As the poor are disproportionately represented in small- and medium-sized enterprises which, as a whole, account for more than two thirds of employment in developing countries, the Report calls for a particular focus on such businesses. For example, measures which enable small-holder farmers, including women farmers, to be more productive and competitive by expanding access to finance and to secure land tenure, as well as investments in rural infrastructure and adequate agricultural extension support, can reduce inequalities between rural and urban areas.

Labour market rules which include effective minimum wage policies and collective bargaining are also important. Increases in minimum wages and unionization played an important role in reducing income inequality in a number of Latin American countries in the 2000s – alongside the adoption of innovative and universal social protection systems. 

Employment guarantee schemes have also been effectively used to reduce inequality, such as India’s Mahatma Gandhi National Rural Employment Guarantee Act in which 49 per cent of participants are women.

B.    Public expenditure on the provision of basic services

The Report documents high rates of inequality in the non-income dimensions of well-being – such as health, nutrition, and education – despite improvements in national averages of progress in these areas. It calls for increasing public expenditure on basic services, with the aim of achieving universal provisioning, coupled with a particular emphasis on the groups currently experiencing the greatest disadvantages.

The persistence of unequal outcomes for specific groups – whether they be women, ethnic minorities, indigenous peoples, people with disabilities, gay, lesbian, bisexual, and transgender people, people living with HIV, and others who are marginalized – suggests a need to tackle prejudice, stereotypes, norms, and laws which fuel discrimination, and to empower groups which have been consistently socially and politically excluded.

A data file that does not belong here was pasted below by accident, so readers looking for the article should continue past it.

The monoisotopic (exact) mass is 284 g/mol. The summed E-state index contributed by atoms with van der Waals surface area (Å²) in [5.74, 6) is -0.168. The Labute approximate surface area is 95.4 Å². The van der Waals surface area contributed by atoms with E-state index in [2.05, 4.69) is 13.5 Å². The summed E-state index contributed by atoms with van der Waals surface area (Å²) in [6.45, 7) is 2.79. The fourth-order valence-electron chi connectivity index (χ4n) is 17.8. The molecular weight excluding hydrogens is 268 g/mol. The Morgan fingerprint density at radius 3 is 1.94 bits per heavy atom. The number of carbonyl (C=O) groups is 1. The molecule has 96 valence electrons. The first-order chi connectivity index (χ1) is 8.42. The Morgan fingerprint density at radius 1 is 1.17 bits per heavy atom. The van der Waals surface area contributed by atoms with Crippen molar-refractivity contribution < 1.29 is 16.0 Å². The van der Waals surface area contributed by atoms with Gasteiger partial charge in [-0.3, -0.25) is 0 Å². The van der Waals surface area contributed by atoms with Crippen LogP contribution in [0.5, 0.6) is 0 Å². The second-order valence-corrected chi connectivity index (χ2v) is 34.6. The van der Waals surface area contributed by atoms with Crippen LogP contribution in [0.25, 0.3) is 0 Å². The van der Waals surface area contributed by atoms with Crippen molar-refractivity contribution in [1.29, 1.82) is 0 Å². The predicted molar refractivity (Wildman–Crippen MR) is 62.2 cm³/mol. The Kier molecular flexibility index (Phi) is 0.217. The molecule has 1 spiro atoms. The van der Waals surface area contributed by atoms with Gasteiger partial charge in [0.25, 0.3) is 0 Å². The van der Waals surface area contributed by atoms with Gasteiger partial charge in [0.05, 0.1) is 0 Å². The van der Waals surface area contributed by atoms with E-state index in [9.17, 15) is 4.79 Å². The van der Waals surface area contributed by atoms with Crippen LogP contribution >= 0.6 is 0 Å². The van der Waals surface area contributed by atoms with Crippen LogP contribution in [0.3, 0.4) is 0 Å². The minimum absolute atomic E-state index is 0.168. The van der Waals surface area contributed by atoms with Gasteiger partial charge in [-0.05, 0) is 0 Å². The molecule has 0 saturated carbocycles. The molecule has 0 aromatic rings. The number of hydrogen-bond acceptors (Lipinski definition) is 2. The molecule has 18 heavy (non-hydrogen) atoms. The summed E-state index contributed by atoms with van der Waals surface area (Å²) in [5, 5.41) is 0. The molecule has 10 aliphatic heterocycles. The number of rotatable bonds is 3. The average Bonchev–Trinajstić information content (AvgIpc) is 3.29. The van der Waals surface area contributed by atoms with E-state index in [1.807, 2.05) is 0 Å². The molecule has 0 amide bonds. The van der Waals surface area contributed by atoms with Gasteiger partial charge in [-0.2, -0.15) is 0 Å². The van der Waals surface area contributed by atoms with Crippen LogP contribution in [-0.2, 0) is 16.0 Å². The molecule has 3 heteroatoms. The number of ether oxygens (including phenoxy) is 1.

Emphasis must also be placed on the quality of services. To improve that, including in health and education, and to ensure universal access, efficient, capable, and responsive public administrations are required. 

C.    Civic Engagement

Where inequalities have been significantly reduced, open dialogue and civic engagement have played an important role.

To enable that, freedom of association and expression, and access to information, are important. Social audits, participatory planning, citizen report cards, and public expenditure reviews can be used to build trust between government and people and drive inequality-reducing policies.

Attention also needs to be paid to overcoming the specific barriers which prevent poor and marginalized people from participating in public life.


In closing, let me emphasize that while my remarks have focused on reasons to be concerned about inequality because of its impact on human development progress, inequalities also matter intrinsically because they run contrary to what people consider fair for themselves and others.

The first few lines of the UN Charter emphasize the determination of the United Nations to “reaffirm the dignity and worth of the human person and the equal rights of men and women and of nations large and small”. 

Equality was also highlighted as a fundamental value in the United Nations Millennium Declaration in 2000, when world leaders acknowledged that: “in addition to our separate responsibilities to our individual societies, we have a collective responsibility to uphold the principles of human dignity, equality and equity at the global level.” The Millennium Development Goals, however, did not explicitly focus on inequality, and the way in which progress on them has been reported has tended to mask disparities.  This was a significant issue in the global consultations – marginalized groups felt invisible when national averages were reported – knowing that as groups their situation was not revealed.

Thus, there was a call for better data, and for it to be disaggregated so that inequalities linked to wealth, gender, ethnicity, and other factors could be explicitly targeted in the post-2015 agenda and sustainable development goals. 

Through this Report and through our work around the world, UNDP is committed to working with countries on addressing inequalities, and in sharing, including through South-South and Triangular Cooperation, the successful experiences of a number of countries in reducing them.